Water is a liquid at room temperature. What is this due to?
Water is a molecule of fairly negligible mass:
We know, or should know, that as atoms, and molecules get bigger, there should be a greater degree of dispersion forces that operate between particles, yet it seems that the boiling point of water is anomalously high. And so in fact it is.
The difference between water and these other molecules that another intermolecular force operates, and that is hydrogen bonding. Oxygen is electronegative with respect to hydrogen, and tends to polarize electron density towards itself. The result is that we may represent the water molecule as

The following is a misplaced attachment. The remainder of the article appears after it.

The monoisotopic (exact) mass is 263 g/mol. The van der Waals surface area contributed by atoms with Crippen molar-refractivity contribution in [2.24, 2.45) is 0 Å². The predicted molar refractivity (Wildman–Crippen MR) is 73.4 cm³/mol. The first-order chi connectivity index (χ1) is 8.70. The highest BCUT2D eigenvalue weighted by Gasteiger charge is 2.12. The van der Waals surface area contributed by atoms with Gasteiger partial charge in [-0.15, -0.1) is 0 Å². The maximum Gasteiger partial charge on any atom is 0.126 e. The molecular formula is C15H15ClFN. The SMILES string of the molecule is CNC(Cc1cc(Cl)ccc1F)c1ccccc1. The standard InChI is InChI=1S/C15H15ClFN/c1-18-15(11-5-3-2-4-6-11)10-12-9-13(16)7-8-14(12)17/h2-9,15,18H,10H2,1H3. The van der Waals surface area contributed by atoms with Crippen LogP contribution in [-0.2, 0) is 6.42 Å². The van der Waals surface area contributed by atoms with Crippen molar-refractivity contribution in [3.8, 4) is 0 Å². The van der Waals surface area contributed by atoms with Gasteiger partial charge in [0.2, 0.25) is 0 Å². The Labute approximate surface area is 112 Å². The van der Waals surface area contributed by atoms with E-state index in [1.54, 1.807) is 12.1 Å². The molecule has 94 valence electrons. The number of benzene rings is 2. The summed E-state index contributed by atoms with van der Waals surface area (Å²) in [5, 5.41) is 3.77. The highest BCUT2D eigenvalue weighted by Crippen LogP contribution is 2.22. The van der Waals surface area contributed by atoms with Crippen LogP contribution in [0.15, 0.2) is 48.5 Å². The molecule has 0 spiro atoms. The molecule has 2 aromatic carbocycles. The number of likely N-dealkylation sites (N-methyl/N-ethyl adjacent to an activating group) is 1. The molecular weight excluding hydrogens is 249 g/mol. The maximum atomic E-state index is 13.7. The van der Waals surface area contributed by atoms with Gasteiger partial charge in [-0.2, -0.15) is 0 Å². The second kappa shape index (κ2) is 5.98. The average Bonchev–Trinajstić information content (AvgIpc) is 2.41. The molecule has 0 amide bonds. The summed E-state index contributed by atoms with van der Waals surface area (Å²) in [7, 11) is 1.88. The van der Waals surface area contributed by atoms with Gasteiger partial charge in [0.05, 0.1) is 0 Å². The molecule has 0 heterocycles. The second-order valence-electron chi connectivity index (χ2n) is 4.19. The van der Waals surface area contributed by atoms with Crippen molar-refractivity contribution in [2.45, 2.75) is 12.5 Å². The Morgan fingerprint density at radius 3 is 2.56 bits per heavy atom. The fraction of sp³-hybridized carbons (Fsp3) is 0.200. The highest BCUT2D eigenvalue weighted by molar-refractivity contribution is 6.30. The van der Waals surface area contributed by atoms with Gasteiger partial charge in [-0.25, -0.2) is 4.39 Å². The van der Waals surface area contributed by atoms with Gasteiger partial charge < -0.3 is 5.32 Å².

Given the strength of this dipole, and the small size of the water molecule, this interaction between the dipoles of adjacent molecules acts as a potent intermolecular force that elevates water's boiling point.